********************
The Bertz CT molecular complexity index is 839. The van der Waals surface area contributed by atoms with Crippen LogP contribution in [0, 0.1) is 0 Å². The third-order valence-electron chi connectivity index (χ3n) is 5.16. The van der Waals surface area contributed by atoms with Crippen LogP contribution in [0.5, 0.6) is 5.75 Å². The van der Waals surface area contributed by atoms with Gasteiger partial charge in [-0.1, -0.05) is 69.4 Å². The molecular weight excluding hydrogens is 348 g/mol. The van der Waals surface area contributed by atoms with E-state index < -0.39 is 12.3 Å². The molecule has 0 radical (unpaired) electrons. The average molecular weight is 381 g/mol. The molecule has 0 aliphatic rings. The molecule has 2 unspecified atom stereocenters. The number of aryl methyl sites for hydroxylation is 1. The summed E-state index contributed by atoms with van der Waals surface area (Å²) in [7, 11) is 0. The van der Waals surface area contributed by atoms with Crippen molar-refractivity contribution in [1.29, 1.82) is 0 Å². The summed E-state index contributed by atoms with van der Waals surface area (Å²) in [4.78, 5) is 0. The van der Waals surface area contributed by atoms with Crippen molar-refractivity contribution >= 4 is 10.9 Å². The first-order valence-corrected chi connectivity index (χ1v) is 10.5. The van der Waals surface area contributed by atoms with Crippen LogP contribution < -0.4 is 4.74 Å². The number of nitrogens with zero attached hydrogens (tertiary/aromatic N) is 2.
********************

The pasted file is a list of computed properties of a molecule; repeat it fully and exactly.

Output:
The Bertz CT molecular complexity index is 839. The van der Waals surface area contributed by atoms with Crippen LogP contribution in [0, 0.1) is 0 Å². The third-order valence-electron chi connectivity index (χ3n) is 5.16. The van der Waals surface area contributed by atoms with Crippen LogP contribution in [0.5, 0.6) is 5.75 Å². The van der Waals surface area contributed by atoms with Gasteiger partial charge in [-0.1, -0.05) is 69.4 Å². The molecular weight excluding hydrogens is 348 g/mol. The van der Waals surface area contributed by atoms with E-state index < -0.39 is 12.3 Å². The molecule has 0 radical (unpaired) electrons. The average molecular weight is 381 g/mol. The molecule has 0 aliphatic rings. The molecule has 2 unspecified atom stereocenters. The number of aryl methyl sites for hydroxylation is 1. The summed E-state index contributed by atoms with van der Waals surface area (Å²) in [7, 11) is 0. The van der Waals surface area contributed by atoms with Crippen molar-refractivity contribution in [1.29, 1.82) is 0 Å². The summed E-state index contributed by atoms with van der Waals surface area (Å²) in [4.78, 5) is 0. The van der Waals surface area contributed by atoms with Crippen molar-refractivity contribution >= 4 is 10.9 Å². The first-order valence-corrected chi connectivity index (χ1v) is 10.5. The van der Waals surface area contributed by atoms with Crippen LogP contribution < -0.4 is 4.74 Å². The number of nitrogens with zero attached hydrogens (tertiary/aromatic N) is 2.